Ryder clarifies this by introducing the term of speciesism (309ff.). He points out that humans use animals for pleasure, science and other reasons: “[. . .] is it not now possible to develop humane alternatives to laboratory animals? . . . Cannot we create far more exotic textiles than the raped skins of creatures who have died in agony?” (332). Hence, the moral question with regards to the relationship between human and animal becomes evident. In the following analysis of The Planet of the Apes trilogy, this observation will be of great importance as the whole story arises from medical experiments with apes. Again, using these animals represents that the humans perceive themselves as superordinate and clearly define a border between theirs and other species. They do not contemplate trying medication on other humans as they classify apes as experimental animals.

The last aspect, which will be considered in this chapter, is the influence of humans on the cognitive development of apes. Humans take action in the life of apes at different stages and varied ways. Call and Tomasello define five categories in order to differentiate these apes (372). Wild apes spend their entire lives in their natural habitats. Only a few animals in The Planet of the Apes trilogy fit into this category. The majority of the apes are held captive, including zoos and laboratory settings. Apes who are nursery-raised are not trained by humans aiming at specific behavioral results. Yet, they are familiar with humans and their habits. Laboratory-trained apes are mostly raised in human captivity and have been trained in particular tasks such as, for example, Bright Eyes, who has been trained to complete the Lucas Tower. The last category describes home-raised apes like Caesar who are raised in a human cultural environment, including interactions and daily contact with them.

Call and Tomasello regard several studies and conclude that “[t]he cognitive development of apes is affected by contact with humans” (394). Being raised and trained by humans, apes learn about new objects, tools and their usage. They understand the relation between different objects and are trained to observe so-called object manipulation. Depending on their contact and training with humans, these skills become strengthened (Call and Tomasello 394). Especially home-raised apes may experience “a fundamental change in the social cognition . . . such that they begin to differentiate between means and ends in the behavior of others and thus view these others as intentional agents” (394). What follows is that these apes develop different domains of social learning and intentional communication due to this change and their strong socialization. Their socio-cognitive development significantly differs from apes who do not grow up with humans (Call and Tomasello 394). In The Planet of the Apes trilogy, Caesar very well represents this phenomena. He grew up with humans so that his behavior and social skills clearly contrast from the other apes being held captive. Caesar’s situation will be further discussed in the following chapters.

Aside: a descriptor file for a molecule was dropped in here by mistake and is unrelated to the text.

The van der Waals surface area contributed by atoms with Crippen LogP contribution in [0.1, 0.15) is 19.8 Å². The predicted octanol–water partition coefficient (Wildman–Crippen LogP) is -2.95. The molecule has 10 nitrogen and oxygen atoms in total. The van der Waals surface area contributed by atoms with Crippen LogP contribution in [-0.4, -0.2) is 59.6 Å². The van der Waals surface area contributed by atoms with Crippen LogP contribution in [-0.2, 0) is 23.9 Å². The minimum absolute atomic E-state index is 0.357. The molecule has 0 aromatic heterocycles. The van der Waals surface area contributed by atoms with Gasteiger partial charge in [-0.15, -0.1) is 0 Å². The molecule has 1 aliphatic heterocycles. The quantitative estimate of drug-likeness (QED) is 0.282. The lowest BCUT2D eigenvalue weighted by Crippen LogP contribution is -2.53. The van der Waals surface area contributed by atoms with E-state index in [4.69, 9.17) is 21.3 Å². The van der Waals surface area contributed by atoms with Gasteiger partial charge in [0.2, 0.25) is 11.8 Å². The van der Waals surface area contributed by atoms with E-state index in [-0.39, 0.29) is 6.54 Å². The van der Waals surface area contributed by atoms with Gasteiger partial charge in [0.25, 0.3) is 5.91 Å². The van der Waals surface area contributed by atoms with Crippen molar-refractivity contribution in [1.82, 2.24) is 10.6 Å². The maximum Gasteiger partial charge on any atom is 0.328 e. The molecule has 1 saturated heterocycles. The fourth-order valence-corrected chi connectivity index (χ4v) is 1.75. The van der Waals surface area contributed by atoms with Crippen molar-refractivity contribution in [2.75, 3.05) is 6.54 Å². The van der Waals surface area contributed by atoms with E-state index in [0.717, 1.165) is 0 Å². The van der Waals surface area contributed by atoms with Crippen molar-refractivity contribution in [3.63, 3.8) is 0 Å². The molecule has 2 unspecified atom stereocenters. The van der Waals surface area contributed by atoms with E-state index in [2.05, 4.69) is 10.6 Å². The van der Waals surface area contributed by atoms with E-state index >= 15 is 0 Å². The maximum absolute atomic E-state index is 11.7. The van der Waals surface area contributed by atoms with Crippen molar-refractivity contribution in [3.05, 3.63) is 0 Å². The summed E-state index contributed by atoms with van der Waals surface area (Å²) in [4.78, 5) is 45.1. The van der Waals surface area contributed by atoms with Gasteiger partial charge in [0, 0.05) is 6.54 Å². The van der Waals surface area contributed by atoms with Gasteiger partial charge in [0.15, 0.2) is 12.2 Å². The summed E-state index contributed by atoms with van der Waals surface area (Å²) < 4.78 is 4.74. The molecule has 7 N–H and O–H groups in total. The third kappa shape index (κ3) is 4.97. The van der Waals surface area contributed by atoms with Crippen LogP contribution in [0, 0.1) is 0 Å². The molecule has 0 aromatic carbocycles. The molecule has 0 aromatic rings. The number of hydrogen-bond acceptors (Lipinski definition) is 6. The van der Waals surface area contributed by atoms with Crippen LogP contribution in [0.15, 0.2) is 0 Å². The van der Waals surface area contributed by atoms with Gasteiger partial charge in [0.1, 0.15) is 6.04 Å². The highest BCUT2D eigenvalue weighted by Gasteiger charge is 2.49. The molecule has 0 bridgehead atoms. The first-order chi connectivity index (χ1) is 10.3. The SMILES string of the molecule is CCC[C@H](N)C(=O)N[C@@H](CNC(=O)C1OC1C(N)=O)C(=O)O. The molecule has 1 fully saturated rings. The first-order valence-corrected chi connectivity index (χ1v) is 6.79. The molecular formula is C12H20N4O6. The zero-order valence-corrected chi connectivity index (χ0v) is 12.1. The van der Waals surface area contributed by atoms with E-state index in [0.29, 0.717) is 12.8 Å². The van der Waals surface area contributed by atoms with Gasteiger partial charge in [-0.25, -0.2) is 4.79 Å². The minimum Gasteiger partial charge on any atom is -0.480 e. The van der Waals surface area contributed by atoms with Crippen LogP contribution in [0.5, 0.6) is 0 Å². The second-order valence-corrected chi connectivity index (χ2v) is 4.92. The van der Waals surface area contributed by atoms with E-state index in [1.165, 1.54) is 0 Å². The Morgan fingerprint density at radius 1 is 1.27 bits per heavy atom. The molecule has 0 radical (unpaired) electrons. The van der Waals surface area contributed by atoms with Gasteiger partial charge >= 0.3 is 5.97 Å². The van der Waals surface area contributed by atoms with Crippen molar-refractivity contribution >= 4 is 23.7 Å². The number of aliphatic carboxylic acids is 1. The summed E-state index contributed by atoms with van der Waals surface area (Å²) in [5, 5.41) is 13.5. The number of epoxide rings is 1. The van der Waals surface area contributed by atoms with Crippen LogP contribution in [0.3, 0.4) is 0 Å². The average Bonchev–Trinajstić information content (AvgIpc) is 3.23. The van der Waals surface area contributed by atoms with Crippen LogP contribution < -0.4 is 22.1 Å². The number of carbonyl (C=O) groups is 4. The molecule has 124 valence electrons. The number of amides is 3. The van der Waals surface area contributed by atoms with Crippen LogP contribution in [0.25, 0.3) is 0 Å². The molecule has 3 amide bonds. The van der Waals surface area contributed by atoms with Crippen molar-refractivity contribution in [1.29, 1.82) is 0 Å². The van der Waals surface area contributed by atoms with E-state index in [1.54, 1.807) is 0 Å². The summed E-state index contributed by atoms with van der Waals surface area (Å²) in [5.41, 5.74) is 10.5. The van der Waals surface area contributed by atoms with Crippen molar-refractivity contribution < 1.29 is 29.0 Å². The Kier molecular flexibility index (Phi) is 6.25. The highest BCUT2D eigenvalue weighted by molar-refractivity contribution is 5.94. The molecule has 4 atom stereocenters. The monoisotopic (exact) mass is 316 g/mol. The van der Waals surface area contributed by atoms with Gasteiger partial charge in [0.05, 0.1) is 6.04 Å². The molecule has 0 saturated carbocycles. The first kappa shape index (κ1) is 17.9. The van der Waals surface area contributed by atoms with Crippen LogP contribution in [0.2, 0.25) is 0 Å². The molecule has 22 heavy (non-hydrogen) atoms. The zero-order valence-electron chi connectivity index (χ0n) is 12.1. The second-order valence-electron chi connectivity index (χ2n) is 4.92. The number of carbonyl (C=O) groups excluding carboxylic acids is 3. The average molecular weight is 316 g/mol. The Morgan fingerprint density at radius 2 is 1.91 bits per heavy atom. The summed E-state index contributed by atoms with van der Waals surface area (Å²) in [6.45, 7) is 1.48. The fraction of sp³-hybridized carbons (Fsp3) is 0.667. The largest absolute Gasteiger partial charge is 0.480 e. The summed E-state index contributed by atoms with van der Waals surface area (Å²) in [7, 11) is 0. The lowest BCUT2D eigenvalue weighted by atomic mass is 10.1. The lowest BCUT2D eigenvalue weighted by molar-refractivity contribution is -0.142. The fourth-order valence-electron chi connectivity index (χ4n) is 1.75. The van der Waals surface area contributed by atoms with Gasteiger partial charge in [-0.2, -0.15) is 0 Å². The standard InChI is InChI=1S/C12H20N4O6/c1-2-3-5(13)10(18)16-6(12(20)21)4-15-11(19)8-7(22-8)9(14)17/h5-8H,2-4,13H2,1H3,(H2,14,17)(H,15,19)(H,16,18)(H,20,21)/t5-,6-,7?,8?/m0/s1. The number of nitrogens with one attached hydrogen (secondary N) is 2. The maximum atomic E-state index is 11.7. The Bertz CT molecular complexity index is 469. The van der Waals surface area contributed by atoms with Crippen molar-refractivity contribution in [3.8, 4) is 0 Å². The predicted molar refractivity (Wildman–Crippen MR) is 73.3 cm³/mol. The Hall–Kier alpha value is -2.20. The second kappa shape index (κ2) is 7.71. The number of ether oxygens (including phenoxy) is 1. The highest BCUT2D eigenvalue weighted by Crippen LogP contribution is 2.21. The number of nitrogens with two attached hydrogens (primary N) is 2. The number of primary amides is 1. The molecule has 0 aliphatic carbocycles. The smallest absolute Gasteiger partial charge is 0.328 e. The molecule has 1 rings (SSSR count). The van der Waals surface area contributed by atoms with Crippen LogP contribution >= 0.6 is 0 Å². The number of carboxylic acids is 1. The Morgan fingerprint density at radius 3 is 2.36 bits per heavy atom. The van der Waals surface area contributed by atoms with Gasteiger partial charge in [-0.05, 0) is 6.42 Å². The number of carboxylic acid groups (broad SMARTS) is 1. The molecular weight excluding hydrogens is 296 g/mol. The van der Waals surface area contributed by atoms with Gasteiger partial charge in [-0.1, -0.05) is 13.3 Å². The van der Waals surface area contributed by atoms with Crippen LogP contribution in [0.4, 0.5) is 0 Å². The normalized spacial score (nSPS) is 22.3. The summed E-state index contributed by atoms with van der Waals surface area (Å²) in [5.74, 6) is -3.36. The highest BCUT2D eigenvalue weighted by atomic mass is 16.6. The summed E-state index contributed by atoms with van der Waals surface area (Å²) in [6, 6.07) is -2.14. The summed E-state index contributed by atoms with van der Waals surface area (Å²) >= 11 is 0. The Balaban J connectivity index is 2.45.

3 Caesar as a Mediator in The Planet of the Apes Trilogy

In this chapter, four scenes regarding Caesar’s role as mediator between humans and apes will be analyzed. For this, all three films of the trilogy will be considered in order to emphasize the development of his character throughout the storyline.

Caesar grew up with humans and inherited an experimental virus so that he shows signs of heightened intelligence and cognitive skills. Moreover, he feels a strong emotional affiliation with his human family. His medically enhanced status and experience with humans differentiate him from the apes at the primate shelter. Throughout the following scenes, it will become apparent how Caesar changed from the position of an outsider to the alpha of the apes, defending and leading them through several wars.

3.1 Rise of the Planet of the Apes – The Escape

Rupert Wyatt’s 2011 science fiction action film Rise of the Planet of the Apes follows the beginning of Caesar’s story, who was confined in captivity at a primate shelter. Soon, he wants to escape this place, making a well-prepared plan in order to free himself and the other apes. The first analyzed scene shows the escape of the apes and takes place at the beginning of the last third of the film (01:11:13).

The first establishing shot proves that the scene is set in the primate shelter and shows the apes who climb into their cages. At first, the camera follows Dodge, who closes the cages and turns his head towards the common ape area, squinting in confusion as he sees Caesar standing over there. Dodge is a character who very well represents, in how far humans feel superior towards apes as he is able to cage and torture them (Ryder 309 ff.). Through the grid, the camera takes a full shot of Caesar who keeps a straight face and watches Dodge without fear. In this sequence, the grid highlights the fact that Caesar and Dodge, representing ape and human, are separated from each other in terms of captivity. At this moment, a mystical, high tone, which creates tension, arises.

The camera then switches to Dodge at the area, and a close-up shows the electric cattle pod he is holding. A noise indicates that he just switched on this weapon, which he used several times against the apes in the past. This highlights that Dodge tries to fear Caesar with his cattle, knowing that it gives him power. Again, this action stresses that Dodge seems to hold sway over the apes, presenting them as the inferior species. The camera takes a medium shot of Caesar who focuses the cattle pod with a fixed gaze, knowing about the effect of this weapon. He clenches his fist after being verbally provoked by Dodge, indicating that he is serious and prepared to fight.